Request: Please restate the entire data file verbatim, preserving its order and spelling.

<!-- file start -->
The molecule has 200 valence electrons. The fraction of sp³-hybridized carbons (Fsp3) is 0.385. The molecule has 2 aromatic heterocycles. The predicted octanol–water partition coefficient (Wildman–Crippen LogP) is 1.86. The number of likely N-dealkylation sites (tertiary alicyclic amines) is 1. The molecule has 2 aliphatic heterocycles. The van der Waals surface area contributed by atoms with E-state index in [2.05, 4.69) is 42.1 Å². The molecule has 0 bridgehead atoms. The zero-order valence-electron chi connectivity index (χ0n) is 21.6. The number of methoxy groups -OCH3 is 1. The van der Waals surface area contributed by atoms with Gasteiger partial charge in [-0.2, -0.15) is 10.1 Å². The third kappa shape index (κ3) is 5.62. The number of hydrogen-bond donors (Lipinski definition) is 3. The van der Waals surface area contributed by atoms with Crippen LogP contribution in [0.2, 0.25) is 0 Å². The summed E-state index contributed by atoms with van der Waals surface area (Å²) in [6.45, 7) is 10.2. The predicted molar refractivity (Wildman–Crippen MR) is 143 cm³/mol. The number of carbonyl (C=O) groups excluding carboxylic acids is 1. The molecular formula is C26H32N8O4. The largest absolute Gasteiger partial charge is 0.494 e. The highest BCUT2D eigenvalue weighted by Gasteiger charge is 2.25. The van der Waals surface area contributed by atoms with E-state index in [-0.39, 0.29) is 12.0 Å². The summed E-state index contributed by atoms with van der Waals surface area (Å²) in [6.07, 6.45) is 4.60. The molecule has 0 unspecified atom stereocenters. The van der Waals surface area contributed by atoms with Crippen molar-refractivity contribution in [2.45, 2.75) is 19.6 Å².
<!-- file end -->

The molecule has 200 valence electrons. The fraction of sp³-hybridized carbons (Fsp3) is 0.385. The molecule has 2 aromatic heterocycles. The predicted octanol–water partition coefficient (Wildman–Crippen LogP) is 1.86. The number of likely N-dealkylation sites (tertiary alicyclic amines) is 1. The molecule has 2 aliphatic heterocycles. The van der Waals surface area contributed by atoms with E-state index in [2.05, 4.69) is 42.1 Å². The molecule has 0 bridgehead atoms. The zero-order valence-electron chi connectivity index (χ0n) is 21.6. The number of methoxy groups -OCH3 is 1. The van der Waals surface area contributed by atoms with Gasteiger partial charge in [-0.2, -0.15) is 10.1 Å². The third kappa shape index (κ3) is 5.62. The number of hydrogen-bond donors (Lipinski definition) is 3. The van der Waals surface area contributed by atoms with Crippen LogP contribution in [0.2, 0.25) is 0 Å². The summed E-state index contributed by atoms with van der Waals surface area (Å²) in [6.45, 7) is 10.2. The predicted molar refractivity (Wildman–Crippen MR) is 143 cm³/mol. The number of carbonyl (C=O) groups excluding carboxylic acids is 1. The molecular formula is C26H32N8O4. The largest absolute Gasteiger partial charge is 0.494 e. The highest BCUT2D eigenvalue weighted by Gasteiger charge is 2.25. The van der Waals surface area contributed by atoms with E-state index in [-0.39, 0.29) is 12.0 Å². The summed E-state index contributed by atoms with van der Waals surface area (Å²) in [6.07, 6.45) is 4.60. The molecule has 0 unspecified atom stereocenters. The van der Waals surface area contributed by atoms with Crippen molar-refractivity contribution in [2.45, 2.75) is 19.6 Å².